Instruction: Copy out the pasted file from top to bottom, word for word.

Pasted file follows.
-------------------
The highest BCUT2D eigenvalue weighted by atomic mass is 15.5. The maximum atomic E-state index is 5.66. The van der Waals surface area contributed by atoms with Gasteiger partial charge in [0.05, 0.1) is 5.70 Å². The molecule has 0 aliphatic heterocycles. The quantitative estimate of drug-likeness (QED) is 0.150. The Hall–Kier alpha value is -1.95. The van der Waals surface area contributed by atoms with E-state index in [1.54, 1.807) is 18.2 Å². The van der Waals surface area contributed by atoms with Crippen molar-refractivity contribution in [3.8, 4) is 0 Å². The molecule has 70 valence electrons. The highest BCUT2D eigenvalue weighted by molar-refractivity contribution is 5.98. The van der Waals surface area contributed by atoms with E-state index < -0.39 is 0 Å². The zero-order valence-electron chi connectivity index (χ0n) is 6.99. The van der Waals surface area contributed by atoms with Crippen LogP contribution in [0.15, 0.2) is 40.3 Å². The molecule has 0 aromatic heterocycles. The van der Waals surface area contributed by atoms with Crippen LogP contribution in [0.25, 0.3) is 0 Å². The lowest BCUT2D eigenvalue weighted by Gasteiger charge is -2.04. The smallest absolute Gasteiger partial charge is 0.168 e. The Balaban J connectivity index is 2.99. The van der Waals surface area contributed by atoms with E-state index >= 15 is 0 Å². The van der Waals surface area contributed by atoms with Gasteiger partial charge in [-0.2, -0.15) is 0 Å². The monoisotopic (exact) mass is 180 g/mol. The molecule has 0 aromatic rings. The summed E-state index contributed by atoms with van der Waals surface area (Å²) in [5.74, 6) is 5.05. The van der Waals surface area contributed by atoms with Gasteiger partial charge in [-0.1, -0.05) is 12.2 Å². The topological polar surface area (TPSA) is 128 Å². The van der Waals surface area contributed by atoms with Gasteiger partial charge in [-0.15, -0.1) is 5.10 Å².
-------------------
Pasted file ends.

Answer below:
The highest BCUT2D eigenvalue weighted by atomic mass is 15.5. The maximum atomic E-state index is 5.66. The van der Waals surface area contributed by atoms with Gasteiger partial charge in [0.05, 0.1) is 5.70 Å². The molecule has 0 aliphatic heterocycles. The quantitative estimate of drug-likeness (QED) is 0.150. The Hall–Kier alpha value is -1.95. The van der Waals surface area contributed by atoms with E-state index in [1.54, 1.807) is 18.2 Å². The van der Waals surface area contributed by atoms with Crippen molar-refractivity contribution in [3.8, 4) is 0 Å². The molecule has 70 valence electrons. The highest BCUT2D eigenvalue weighted by molar-refractivity contribution is 5.98. The van der Waals surface area contributed by atoms with E-state index < -0.39 is 0 Å². The zero-order valence-electron chi connectivity index (χ0n) is 6.99. The van der Waals surface area contributed by atoms with Crippen LogP contribution in [0.15, 0.2) is 40.3 Å². The molecule has 0 aromatic heterocycles. The van der Waals surface area contributed by atoms with Crippen LogP contribution in [0.25, 0.3) is 0 Å². The lowest BCUT2D eigenvalue weighted by Gasteiger charge is -2.04. The smallest absolute Gasteiger partial charge is 0.168 e. The Balaban J connectivity index is 2.99. The van der Waals surface area contributed by atoms with E-state index >= 15 is 0 Å². The van der Waals surface area contributed by atoms with Gasteiger partial charge in [-0.2, -0.15) is 0 Å². The monoisotopic (exact) mass is 180 g/mol. The molecule has 0 aromatic rings. The summed E-state index contributed by atoms with van der Waals surface area (Å²) in [5.74, 6) is 5.05. The van der Waals surface area contributed by atoms with Gasteiger partial charge in [-0.1, -0.05) is 12.2 Å². The topological polar surface area (TPSA) is 128 Å². The van der Waals surface area contributed by atoms with Gasteiger partial charge in [-0.15, -0.1) is 5.10 Å².